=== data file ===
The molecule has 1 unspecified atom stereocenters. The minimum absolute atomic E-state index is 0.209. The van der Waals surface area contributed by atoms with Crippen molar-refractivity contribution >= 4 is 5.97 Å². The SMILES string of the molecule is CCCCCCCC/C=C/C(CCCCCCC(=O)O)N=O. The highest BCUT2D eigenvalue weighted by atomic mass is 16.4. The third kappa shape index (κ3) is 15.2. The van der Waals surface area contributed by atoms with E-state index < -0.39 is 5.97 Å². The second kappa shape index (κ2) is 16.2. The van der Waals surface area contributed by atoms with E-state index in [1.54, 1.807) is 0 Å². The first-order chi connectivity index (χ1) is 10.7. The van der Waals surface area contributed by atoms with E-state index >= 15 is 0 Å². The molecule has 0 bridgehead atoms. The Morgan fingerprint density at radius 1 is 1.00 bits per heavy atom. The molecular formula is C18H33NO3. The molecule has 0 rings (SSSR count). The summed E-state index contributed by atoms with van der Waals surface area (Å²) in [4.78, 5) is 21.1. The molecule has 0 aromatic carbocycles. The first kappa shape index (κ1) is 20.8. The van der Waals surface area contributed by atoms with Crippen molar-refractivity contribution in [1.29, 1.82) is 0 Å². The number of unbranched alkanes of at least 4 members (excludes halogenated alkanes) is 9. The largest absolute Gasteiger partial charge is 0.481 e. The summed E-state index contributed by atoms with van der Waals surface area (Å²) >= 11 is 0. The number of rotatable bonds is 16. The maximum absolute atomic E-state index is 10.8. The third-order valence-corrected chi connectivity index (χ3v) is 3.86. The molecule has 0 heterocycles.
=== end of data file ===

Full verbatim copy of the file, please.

The molecule has 1 unspecified atom stereocenters. The minimum absolute atomic E-state index is 0.209. The van der Waals surface area contributed by atoms with Crippen molar-refractivity contribution >= 4 is 5.97 Å². The SMILES string of the molecule is CCCCCCCC/C=C/C(CCCCCCC(=O)O)N=O. The highest BCUT2D eigenvalue weighted by atomic mass is 16.4. The third kappa shape index (κ3) is 15.2. The van der Waals surface area contributed by atoms with E-state index < -0.39 is 5.97 Å². The second kappa shape index (κ2) is 16.2. The van der Waals surface area contributed by atoms with E-state index in [1.54, 1.807) is 0 Å². The first-order chi connectivity index (χ1) is 10.7. The van der Waals surface area contributed by atoms with E-state index >= 15 is 0 Å². The molecule has 0 bridgehead atoms. The Morgan fingerprint density at radius 1 is 1.00 bits per heavy atom. The molecular formula is C18H33NO3. The molecule has 0 rings (SSSR count). The summed E-state index contributed by atoms with van der Waals surface area (Å²) in [4.78, 5) is 21.1. The molecule has 0 aromatic carbocycles. The first kappa shape index (κ1) is 20.8. The van der Waals surface area contributed by atoms with Crippen molar-refractivity contribution in [1.29, 1.82) is 0 Å². The number of unbranched alkanes of at least 4 members (excludes halogenated alkanes) is 9. The largest absolute Gasteiger partial charge is 0.481 e. The summed E-state index contributed by atoms with van der Waals surface area (Å²) >= 11 is 0. The number of rotatable bonds is 16. The maximum absolute atomic E-state index is 10.8. The third-order valence-corrected chi connectivity index (χ3v) is 3.86. The molecule has 0 heterocycles.